The Jay, Rutledge, and Ellsworth Courts (1789–1800)


CourtSpeak: Hylton v. United States Tax Case (1796)

Justice Samuel Chase (unanimous ruling): “I think, an annual tax on carriages for the conveyance of persons, may be considered as within the power granted to Congress to lay duties…. It seems to me, that a tax on expence is an indirect tax; and I think, an annual tax on a carriage for the conveyance of persons, is of that kind; because a carriage is a consumeable commodity; and such annual tax on it, is on the expence of the owner.”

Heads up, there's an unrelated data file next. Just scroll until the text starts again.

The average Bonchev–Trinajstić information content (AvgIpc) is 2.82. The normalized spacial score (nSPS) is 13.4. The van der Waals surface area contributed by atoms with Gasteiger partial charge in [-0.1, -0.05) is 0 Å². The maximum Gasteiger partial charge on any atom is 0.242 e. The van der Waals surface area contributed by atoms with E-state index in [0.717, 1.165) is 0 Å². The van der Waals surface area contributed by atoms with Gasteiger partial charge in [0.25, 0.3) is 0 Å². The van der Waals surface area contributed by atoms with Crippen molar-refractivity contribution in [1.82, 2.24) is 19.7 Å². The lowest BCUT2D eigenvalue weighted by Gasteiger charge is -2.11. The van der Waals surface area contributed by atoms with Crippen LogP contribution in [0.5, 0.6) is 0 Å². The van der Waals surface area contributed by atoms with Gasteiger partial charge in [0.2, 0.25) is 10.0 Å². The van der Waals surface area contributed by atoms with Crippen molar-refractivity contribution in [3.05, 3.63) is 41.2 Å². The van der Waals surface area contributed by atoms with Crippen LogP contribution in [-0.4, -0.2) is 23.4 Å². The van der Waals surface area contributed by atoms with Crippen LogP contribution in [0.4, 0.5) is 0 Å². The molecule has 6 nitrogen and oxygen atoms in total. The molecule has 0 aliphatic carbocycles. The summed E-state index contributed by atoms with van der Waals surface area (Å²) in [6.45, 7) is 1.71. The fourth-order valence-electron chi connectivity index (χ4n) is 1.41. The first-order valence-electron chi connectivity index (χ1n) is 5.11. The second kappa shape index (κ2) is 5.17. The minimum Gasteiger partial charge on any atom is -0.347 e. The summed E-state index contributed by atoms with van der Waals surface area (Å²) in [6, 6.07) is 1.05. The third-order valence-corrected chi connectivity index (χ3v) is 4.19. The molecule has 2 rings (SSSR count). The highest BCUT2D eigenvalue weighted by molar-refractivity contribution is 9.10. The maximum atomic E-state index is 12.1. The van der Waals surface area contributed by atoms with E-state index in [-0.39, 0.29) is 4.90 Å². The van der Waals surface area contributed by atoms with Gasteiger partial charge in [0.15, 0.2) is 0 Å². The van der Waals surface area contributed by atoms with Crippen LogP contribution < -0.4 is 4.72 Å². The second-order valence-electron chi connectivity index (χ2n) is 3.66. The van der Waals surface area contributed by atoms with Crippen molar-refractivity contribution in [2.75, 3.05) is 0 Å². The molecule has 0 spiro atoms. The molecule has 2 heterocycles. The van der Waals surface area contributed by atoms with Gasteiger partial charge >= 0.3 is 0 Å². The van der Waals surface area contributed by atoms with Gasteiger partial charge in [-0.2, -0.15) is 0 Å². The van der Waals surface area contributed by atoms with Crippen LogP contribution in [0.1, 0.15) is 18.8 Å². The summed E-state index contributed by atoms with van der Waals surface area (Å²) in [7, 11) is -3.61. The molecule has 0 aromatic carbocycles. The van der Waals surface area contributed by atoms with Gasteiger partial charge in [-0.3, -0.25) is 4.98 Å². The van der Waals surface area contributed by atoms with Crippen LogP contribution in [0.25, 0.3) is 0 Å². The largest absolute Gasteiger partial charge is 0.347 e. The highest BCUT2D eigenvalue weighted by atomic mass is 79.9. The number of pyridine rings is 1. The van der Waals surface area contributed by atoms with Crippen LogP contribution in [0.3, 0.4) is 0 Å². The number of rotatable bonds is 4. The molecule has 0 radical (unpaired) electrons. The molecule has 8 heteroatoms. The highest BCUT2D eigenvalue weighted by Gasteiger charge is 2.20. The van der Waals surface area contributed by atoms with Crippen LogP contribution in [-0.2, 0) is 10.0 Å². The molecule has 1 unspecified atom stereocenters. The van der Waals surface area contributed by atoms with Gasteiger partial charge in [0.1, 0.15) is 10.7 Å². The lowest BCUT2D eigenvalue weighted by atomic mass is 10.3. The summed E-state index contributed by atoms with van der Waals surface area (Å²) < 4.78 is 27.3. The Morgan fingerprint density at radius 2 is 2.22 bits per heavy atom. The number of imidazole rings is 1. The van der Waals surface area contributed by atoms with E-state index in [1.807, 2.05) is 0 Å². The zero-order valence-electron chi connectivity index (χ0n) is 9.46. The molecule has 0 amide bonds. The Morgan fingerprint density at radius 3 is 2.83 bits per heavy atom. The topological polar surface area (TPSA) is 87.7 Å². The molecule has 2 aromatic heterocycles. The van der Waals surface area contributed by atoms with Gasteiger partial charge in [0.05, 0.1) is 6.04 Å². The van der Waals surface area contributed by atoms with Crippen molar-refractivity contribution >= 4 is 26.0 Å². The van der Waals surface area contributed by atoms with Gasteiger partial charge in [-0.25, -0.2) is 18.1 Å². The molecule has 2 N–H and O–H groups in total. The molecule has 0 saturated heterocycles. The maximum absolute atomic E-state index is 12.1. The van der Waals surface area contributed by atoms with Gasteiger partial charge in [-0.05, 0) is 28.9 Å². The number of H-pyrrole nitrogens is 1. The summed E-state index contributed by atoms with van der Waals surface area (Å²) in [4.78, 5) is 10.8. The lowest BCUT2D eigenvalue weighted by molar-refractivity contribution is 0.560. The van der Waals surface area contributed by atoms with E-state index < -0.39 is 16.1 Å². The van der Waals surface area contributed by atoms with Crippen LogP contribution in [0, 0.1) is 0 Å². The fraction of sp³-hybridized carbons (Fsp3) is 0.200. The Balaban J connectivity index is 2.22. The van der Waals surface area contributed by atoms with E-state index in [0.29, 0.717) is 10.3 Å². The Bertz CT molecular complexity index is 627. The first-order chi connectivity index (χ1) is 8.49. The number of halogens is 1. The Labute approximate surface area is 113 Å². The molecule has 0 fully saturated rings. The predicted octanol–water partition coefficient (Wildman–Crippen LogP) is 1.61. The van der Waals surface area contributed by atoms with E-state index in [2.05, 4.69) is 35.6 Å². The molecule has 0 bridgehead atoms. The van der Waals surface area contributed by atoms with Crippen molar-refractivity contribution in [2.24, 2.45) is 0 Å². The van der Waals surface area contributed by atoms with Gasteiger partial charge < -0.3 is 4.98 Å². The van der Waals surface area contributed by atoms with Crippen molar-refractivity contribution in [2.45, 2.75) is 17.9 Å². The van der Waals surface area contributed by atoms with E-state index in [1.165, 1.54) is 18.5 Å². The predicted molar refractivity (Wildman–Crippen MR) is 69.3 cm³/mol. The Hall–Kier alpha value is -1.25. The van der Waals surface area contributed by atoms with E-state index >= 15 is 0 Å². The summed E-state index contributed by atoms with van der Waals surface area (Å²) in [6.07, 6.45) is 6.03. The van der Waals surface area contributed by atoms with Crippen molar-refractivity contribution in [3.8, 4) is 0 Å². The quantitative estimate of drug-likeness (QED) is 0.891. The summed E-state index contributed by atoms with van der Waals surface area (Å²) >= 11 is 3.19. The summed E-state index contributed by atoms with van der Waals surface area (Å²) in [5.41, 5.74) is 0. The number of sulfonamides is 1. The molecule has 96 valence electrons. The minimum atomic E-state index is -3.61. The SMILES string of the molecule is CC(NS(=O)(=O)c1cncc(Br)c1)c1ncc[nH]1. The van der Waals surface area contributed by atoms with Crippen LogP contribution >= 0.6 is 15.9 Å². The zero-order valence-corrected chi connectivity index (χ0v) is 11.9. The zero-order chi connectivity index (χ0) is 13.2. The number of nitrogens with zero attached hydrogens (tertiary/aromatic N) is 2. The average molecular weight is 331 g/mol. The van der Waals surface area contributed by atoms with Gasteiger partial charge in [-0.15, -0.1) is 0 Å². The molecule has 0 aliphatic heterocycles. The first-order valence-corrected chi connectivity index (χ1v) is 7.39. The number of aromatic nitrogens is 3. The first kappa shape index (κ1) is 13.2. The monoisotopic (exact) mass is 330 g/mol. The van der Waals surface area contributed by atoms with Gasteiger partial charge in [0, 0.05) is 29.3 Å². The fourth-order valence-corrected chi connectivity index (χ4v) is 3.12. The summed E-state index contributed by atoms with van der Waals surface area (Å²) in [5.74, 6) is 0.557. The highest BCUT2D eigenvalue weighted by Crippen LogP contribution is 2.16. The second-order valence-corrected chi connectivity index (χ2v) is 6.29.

Justice William Paterson: “A tax on carriages, if apportioned, would be oppressive and pernicious. How would it work? In some states there are many carriages, and in others but few. Shall the whole sum fall on one or two individuals in a state, who may happen to own and possess carriages? The thing would be absurd, and inequitable.”

Justice James Iredell: “I am clearly of opinion, this is not a direct tax in the sense of the Constitution, and, therefore, that the judgment ought to be affirmed.”


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